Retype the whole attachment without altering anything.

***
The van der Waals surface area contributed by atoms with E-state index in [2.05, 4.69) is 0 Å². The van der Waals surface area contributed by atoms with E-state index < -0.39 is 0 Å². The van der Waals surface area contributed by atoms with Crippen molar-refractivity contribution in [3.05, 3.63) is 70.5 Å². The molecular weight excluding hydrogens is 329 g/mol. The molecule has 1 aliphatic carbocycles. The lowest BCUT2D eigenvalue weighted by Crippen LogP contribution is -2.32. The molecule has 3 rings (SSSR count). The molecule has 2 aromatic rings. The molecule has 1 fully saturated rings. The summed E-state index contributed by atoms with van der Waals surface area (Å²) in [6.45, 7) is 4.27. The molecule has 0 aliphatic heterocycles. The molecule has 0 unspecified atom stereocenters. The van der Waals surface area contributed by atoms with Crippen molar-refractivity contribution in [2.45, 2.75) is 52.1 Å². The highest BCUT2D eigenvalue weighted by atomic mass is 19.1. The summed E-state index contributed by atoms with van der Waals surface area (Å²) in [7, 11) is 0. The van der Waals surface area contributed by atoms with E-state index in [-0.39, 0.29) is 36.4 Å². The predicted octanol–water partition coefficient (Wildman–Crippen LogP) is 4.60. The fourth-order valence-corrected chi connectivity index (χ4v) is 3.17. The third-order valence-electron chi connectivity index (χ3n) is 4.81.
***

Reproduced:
The van der Waals surface area contributed by atoms with E-state index in [2.05, 4.69) is 0 Å². The van der Waals surface area contributed by atoms with E-state index < -0.39 is 0 Å². The van der Waals surface area contributed by atoms with Crippen molar-refractivity contribution in [3.05, 3.63) is 70.5 Å². The molecular weight excluding hydrogens is 329 g/mol. The molecule has 1 aliphatic carbocycles. The lowest BCUT2D eigenvalue weighted by Crippen LogP contribution is -2.32. The molecule has 3 rings (SSSR count). The molecule has 2 aromatic rings. The molecule has 1 fully saturated rings. The summed E-state index contributed by atoms with van der Waals surface area (Å²) in [6.45, 7) is 4.27. The molecule has 0 aliphatic heterocycles. The molecule has 0 unspecified atom stereocenters. The van der Waals surface area contributed by atoms with Crippen molar-refractivity contribution in [2.45, 2.75) is 52.1 Å². The highest BCUT2D eigenvalue weighted by atomic mass is 19.1. The summed E-state index contributed by atoms with van der Waals surface area (Å²) in [7, 11) is 0. The van der Waals surface area contributed by atoms with E-state index in [-0.39, 0.29) is 36.4 Å². The predicted octanol–water partition coefficient (Wildman–Crippen LogP) is 4.60. The fourth-order valence-corrected chi connectivity index (χ4v) is 3.17. The third-order valence-electron chi connectivity index (χ3n) is 4.81.